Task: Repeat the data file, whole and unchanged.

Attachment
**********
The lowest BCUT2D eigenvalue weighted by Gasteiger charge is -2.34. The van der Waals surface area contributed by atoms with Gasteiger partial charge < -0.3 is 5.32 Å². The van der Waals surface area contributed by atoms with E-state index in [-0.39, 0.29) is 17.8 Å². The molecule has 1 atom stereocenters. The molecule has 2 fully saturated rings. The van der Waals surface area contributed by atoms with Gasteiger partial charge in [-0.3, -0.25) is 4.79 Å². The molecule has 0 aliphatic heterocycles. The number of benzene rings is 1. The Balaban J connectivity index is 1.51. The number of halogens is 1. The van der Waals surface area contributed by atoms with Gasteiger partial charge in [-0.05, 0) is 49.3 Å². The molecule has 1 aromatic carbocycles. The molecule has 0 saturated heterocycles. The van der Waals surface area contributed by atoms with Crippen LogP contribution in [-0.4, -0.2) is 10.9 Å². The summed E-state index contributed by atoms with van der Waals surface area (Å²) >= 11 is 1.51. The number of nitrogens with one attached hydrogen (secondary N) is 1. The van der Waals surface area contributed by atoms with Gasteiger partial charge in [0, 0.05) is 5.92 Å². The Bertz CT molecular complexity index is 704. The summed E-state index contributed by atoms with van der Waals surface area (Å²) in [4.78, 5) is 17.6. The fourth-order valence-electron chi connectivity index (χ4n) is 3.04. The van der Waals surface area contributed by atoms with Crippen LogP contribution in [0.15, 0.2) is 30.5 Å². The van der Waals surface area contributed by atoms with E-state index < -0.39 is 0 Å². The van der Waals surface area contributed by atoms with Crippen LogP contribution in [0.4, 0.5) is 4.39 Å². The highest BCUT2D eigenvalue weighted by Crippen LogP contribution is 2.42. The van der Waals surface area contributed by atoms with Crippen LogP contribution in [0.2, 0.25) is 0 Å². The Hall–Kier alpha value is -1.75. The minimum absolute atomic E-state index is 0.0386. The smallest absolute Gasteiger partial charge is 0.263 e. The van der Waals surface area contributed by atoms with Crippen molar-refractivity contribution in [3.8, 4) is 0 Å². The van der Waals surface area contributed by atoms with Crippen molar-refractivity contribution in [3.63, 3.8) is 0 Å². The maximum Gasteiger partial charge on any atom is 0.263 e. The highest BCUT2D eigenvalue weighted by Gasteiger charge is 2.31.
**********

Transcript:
The lowest BCUT2D eigenvalue weighted by Gasteiger charge is -2.34. The van der Waals surface area contributed by atoms with Gasteiger partial charge < -0.3 is 5.32 Å². The van der Waals surface area contributed by atoms with E-state index in [-0.39, 0.29) is 17.8 Å². The molecule has 1 atom stereocenters. The molecule has 2 fully saturated rings. The van der Waals surface area contributed by atoms with Gasteiger partial charge in [-0.3, -0.25) is 4.79 Å². The molecule has 0 aliphatic heterocycles. The number of benzene rings is 1. The Balaban J connectivity index is 1.51. The number of halogens is 1. The van der Waals surface area contributed by atoms with Gasteiger partial charge in [-0.05, 0) is 49.3 Å². The molecule has 1 aromatic carbocycles. The molecule has 0 saturated heterocycles. The van der Waals surface area contributed by atoms with Crippen LogP contribution in [-0.4, -0.2) is 10.9 Å². The summed E-state index contributed by atoms with van der Waals surface area (Å²) >= 11 is 1.51. The number of nitrogens with one attached hydrogen (secondary N) is 1. The van der Waals surface area contributed by atoms with Gasteiger partial charge in [0, 0.05) is 5.92 Å². The Bertz CT molecular complexity index is 704. The summed E-state index contributed by atoms with van der Waals surface area (Å²) in [4.78, 5) is 17.6. The fourth-order valence-electron chi connectivity index (χ4n) is 3.04. The van der Waals surface area contributed by atoms with Crippen LogP contribution in [0.15, 0.2) is 30.5 Å². The van der Waals surface area contributed by atoms with E-state index < -0.39 is 0 Å². The van der Waals surface area contributed by atoms with Crippen LogP contribution in [0.4, 0.5) is 4.39 Å². The highest BCUT2D eigenvalue weighted by Crippen LogP contribution is 2.42. The van der Waals surface area contributed by atoms with Crippen LogP contribution in [0.2, 0.25) is 0 Å². The Hall–Kier alpha value is -1.75. The minimum absolute atomic E-state index is 0.0386. The smallest absolute Gasteiger partial charge is 0.263 e. The van der Waals surface area contributed by atoms with Crippen molar-refractivity contribution in [3.8, 4) is 0 Å². The van der Waals surface area contributed by atoms with Crippen molar-refractivity contribution in [3.63, 3.8) is 0 Å². The maximum Gasteiger partial charge on any atom is 0.263 e. The highest BCUT2D eigenvalue weighted by Gasteiger charge is 2.31.